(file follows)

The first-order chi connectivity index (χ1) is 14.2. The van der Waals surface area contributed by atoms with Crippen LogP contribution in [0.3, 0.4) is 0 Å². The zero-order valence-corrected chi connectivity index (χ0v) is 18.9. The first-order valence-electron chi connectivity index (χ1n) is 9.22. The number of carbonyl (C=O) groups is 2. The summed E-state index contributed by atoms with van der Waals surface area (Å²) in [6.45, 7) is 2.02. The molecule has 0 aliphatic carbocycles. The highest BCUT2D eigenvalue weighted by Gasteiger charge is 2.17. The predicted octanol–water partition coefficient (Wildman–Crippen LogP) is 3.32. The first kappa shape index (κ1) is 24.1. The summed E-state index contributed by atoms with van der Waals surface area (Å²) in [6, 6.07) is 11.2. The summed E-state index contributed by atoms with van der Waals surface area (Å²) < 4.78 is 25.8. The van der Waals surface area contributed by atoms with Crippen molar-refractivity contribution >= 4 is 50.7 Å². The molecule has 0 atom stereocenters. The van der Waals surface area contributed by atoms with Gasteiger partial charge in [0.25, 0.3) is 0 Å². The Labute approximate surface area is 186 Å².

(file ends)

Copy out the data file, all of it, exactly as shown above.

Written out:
The first-order chi connectivity index (χ1) is 14.2. The van der Waals surface area contributed by atoms with Crippen LogP contribution in [0.3, 0.4) is 0 Å². The zero-order valence-corrected chi connectivity index (χ0v) is 18.9. The first-order valence-electron chi connectivity index (χ1n) is 9.22. The number of carbonyl (C=O) groups is 2. The summed E-state index contributed by atoms with van der Waals surface area (Å²) in [6.45, 7) is 2.02. The molecule has 0 aliphatic carbocycles. The highest BCUT2D eigenvalue weighted by Gasteiger charge is 2.17. The predicted octanol–water partition coefficient (Wildman–Crippen LogP) is 3.32. The first kappa shape index (κ1) is 24.1. The summed E-state index contributed by atoms with van der Waals surface area (Å²) in [6, 6.07) is 11.2. The summed E-state index contributed by atoms with van der Waals surface area (Å²) < 4.78 is 25.8. The van der Waals surface area contributed by atoms with Crippen molar-refractivity contribution >= 4 is 50.7 Å². The molecule has 0 atom stereocenters. The van der Waals surface area contributed by atoms with Gasteiger partial charge in [0.25, 0.3) is 0 Å². The Labute approximate surface area is 186 Å².